Title: The Consumption of Magic (Tales from Verania #3)
Author: T.J. Klune
Publisher: Dreamspinner Press
Release Date: November 20, 2017
Genre(s): High Fantasy
Page Count: 450 Pages
Reviewed by: ColinJ
Heat Level: 4 flames out of 5
Rating: 4 stars out of 5
Sam of Wilds faced the Dark wizard Myrin and lived to tell the tale. Granted, the battle left him scarred, but things could be a hell of a lot worse.
It’s not until he reunites with Morgan of Shadows and Randall that he realizes just how much worse things could be.
Because the scars have meaning and hint at Myrin’s true plans for Sam and the Kingdom of Verania.
With time running out, Sam and his band of merry misfits—the unicorn Gary, the half-giant Tiggy, Knight Commander Ryan Foxheart, and the dragon known as Kevin—must travel to the snowy mountains in the North and the heart of the Dark Woods to convince the remaining dragons to stand against Myrin. Along the way, Sam learns secrets of the past that will forever change the course of the future.
A reckoning is coming for Sam of Wilds, and there is nothing he can do to stop it.
As the series progresses there is a distinct darkening around the edges. The effect is that the humour is not quite as widespread or developed and more serious themes come to the fore. This change is managed carefully, but there is a sense of loss of innocence and play affecting all of the characters. The characters do not necessarily gain in depth but there are changes in the relationships throughout the book. It remains an easy and enjoyable read with clearly identifiable characters. New locations are introduced, but as with earlier books these serve to support the plotlines rather than any intrinsic value.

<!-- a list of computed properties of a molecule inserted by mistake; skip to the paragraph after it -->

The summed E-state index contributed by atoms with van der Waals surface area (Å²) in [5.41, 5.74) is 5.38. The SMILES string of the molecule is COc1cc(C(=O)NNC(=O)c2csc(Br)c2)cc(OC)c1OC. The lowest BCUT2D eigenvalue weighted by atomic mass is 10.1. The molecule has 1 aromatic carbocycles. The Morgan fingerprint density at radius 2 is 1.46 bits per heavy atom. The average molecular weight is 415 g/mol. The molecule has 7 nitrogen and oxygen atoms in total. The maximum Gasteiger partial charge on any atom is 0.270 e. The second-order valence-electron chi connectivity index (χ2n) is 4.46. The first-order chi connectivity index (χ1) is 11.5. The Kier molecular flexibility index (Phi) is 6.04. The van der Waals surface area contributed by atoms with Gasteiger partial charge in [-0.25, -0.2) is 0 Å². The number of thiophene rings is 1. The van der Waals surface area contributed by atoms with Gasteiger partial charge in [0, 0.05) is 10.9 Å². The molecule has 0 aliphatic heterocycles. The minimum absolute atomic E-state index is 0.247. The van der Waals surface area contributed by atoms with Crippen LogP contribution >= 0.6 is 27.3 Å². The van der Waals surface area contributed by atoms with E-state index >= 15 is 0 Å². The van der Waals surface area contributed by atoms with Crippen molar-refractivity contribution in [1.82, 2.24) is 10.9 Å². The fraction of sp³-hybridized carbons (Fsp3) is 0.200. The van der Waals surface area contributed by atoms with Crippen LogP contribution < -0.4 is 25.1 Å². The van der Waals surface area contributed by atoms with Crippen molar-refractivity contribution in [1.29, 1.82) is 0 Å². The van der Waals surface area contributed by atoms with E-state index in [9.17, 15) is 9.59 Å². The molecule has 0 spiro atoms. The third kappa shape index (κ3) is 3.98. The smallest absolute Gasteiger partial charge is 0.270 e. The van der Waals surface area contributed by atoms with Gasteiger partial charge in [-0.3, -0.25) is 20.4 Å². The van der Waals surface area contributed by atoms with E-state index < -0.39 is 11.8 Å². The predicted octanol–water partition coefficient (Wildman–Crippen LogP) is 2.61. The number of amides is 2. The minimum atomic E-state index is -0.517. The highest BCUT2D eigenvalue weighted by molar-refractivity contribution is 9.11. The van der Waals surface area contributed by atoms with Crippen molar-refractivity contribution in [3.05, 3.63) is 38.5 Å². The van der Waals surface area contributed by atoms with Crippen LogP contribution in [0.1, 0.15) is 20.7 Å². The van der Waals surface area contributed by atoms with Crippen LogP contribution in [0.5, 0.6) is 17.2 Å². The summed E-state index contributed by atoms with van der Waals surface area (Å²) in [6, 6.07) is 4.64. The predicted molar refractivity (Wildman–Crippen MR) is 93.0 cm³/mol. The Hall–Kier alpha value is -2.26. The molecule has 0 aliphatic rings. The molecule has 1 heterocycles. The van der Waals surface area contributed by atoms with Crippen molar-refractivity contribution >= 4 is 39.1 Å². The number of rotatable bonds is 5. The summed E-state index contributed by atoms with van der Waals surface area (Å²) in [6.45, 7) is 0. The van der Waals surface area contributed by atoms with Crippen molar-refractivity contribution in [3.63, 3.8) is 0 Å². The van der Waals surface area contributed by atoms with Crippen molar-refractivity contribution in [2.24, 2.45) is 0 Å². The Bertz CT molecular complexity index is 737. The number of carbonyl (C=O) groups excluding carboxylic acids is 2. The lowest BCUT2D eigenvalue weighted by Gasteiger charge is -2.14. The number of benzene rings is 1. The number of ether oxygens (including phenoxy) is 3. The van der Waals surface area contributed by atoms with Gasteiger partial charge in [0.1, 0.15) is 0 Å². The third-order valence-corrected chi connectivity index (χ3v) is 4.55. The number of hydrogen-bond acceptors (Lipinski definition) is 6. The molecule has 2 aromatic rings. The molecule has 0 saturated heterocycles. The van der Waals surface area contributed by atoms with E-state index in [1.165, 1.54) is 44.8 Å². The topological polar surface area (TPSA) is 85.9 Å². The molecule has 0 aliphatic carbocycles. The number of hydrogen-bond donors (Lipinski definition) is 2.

As with the reduction in humour so too there is less sex in this book. This reflects the changing interactions with the characters and as such is in keeping with the story. Nevertheless, there is a growing consolidation of relationships that seems to outlast minor quibbles. There remain a number of characters whose emotional role is one of supportive care and this reinforces the bonds that hold this group together.
The pace remains comfortable as the lead character faces problem after problem. What is noticeable is that this is beginning to wear on the characters and so tension starts to rise.
The story ends with a number of quite dramatic events that are very different in tone compared to what has gone before. The key building blocks of the story are now well established and the reader primed for what is likely to be a different type of book. It is to be hoped that the innocence is not totally lost.